Sports brands are amongst the most powerful in the world.
Clubs, players, leagues and franchises today are more valuable than many household consumer brands.
In recognition of the growth, value and importance of this sector, Downtown in Business is holding its inaugural The Business of Sport Conference at Lancashire Cricket Clubs magnificent Old Trafford home.
This value is derived not only from the commercial, broadcast and media rights modern sport attracts but because the brands are well integrated into the communities they serve, in some case defining the cities which host them, and perhaps most importantly, command and receive great loyalty, through good times and bad.
But with all that respect comes additional responsibility.
As sports brands continue to grow, recognising that responsibility and managing it will become crucial.
Free market guru Milton Friedman declared, the “Business of business is business” and if you follow his line of thought, the business of sport is winning. Dollars on the balance sheet, points on the board, trophies in the cabinet – nothing else matters.
I, as do many others, disagree.
As a foot soldier in the early Corporate Social Responsibility (CSR) wars, I recall immense reluctance from business to accept the wider economic, social, environmental and community responsibilities their organisations held.
Stony-faced executives could only see costs and barriers to growth by correcting social or environmental problems in their business and supply chains – “so long as what we do can be described as legal, it’s not our problem” they parroted at conferences and stakeholder events.
Slowly, and with varying degrees of success, senior business leaders, analysts and stockholders accepted their remit extended further than simply providing products and services for profit, and that the long-term health of their organisation was shaped as much by meeting and addressing the expectations of their consumers as it was in selling more stuff.
Today, business has broadly incorporated social responsibility into its strategic planning and built C-suite advisory departments, governance structures and dedicated budgets to address these wider issues.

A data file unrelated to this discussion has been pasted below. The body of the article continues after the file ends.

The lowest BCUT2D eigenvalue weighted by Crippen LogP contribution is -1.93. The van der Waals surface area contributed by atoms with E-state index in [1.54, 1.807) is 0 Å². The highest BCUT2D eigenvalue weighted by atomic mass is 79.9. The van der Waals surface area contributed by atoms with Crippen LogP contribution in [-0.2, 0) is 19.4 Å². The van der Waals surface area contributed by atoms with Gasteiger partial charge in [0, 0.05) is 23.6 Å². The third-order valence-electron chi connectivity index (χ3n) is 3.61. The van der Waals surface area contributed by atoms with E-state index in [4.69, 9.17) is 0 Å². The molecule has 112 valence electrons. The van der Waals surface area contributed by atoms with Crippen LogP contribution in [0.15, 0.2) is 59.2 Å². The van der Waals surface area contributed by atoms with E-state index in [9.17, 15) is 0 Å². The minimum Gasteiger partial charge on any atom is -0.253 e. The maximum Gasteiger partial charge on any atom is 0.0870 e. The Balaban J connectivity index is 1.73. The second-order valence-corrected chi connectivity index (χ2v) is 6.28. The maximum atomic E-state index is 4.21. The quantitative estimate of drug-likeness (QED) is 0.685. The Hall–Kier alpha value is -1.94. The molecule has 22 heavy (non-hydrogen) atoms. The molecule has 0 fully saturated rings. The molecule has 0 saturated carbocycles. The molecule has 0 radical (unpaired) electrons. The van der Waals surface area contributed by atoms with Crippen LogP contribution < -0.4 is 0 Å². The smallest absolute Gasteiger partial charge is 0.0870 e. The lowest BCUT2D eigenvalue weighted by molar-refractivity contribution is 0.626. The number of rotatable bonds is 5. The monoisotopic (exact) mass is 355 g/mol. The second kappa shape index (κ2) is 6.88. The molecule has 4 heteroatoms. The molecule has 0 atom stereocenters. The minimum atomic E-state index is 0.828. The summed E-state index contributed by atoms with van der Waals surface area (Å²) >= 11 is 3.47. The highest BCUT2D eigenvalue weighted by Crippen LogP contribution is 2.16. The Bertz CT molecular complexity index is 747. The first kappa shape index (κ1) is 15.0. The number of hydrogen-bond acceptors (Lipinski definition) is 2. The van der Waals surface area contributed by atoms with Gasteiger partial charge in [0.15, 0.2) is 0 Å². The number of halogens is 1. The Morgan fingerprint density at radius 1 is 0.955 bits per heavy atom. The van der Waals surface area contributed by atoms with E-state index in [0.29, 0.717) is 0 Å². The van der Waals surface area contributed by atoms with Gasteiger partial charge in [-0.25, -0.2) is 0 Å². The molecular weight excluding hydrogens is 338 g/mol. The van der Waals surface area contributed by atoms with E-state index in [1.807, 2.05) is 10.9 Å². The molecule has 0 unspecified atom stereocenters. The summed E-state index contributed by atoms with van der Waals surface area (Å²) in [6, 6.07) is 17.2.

The same must be true for professional sports brands, surely?
As sport organisations have become multi-national businesses, or in some cases proxies for them, their responsibilities within and to society have grown too, and in our multi-channel, multi-platform and multi-screen universe, the commercial and business behaviour of sport is now coming under greater scrutiny from both fans and the public.
YouGov’s recent survey reports two thirds of Britons think its important for sports clubs, brands and teams to actively pursue CSR goals.
While many sports brands have charitable and philanthropic programs, there are still gaps in managing their broader social responsibilities. Remember, back in those early days of CSR, reluctant businesses pointed to their charitable giving and cheque cutting as a sign of their social commitment, but often that was more about public relations or public affairs than any deep-seated commitment to tackle injustice, inequality or negative impacts in their communities, supply and value chains.
Fans are unlikely to accept that cop-out from their sports teams and organisations for much longer. As the YouGov survey reveals, the next generation of fans care about how sports franchises are making an impact on issues facing society. They are more consistently holding organisations accountable than any fan cohort before.
Sports fans want their heroes and teams to share their concerns and be visible in fixing the problem.
Following some tragic events in the US, sport superstars used their platform to speak out on violence, racial injustice, and police brutality.
Some sports owners – Leagues, Formula One, NFL teams – got it horribly wrong trying to ban their stars and players from speaking out, wearing badges of support, taking a knee and other expressions of support. Clearly, they still just wanted the issue to ‘go away’ and leave it to someone else to address.
But when former LA Laker superstar Carmelo Anthony declared ‘the system is broken’ – the internet responded swiftly pushing the issue to the front of what was being debated. In response, The NBA – the suits and owners – got together with the NBPA – the players – and created a strategic plan with more than 70 initiatives to work with communities, connecting youth and basketball, mentoring and education and economic development.
Speaking on CSR to the media, Christa Stout, Vice President of Innovation & Impact, Portland Trail Blazers said:
“We know that future fans, especially Gen Z, care about what the teams they’re supporting are doing to make the world better. CSR used to be a nice to have, and now it’s a critical role at successful teams.”
In the US, at least, it seems sports teams and brands are reacting. Our consultancy business works with a range of sports brands and institutions who are looking to partner with social causes, governments and third sector organisations to pair their unrivalled reach and position with a growing desire and expectation to make a positive impact.
The opportunity is huge. The runway for sport to embrace and even lead in CSR is there. Sports teams are visible, authentic, and connected.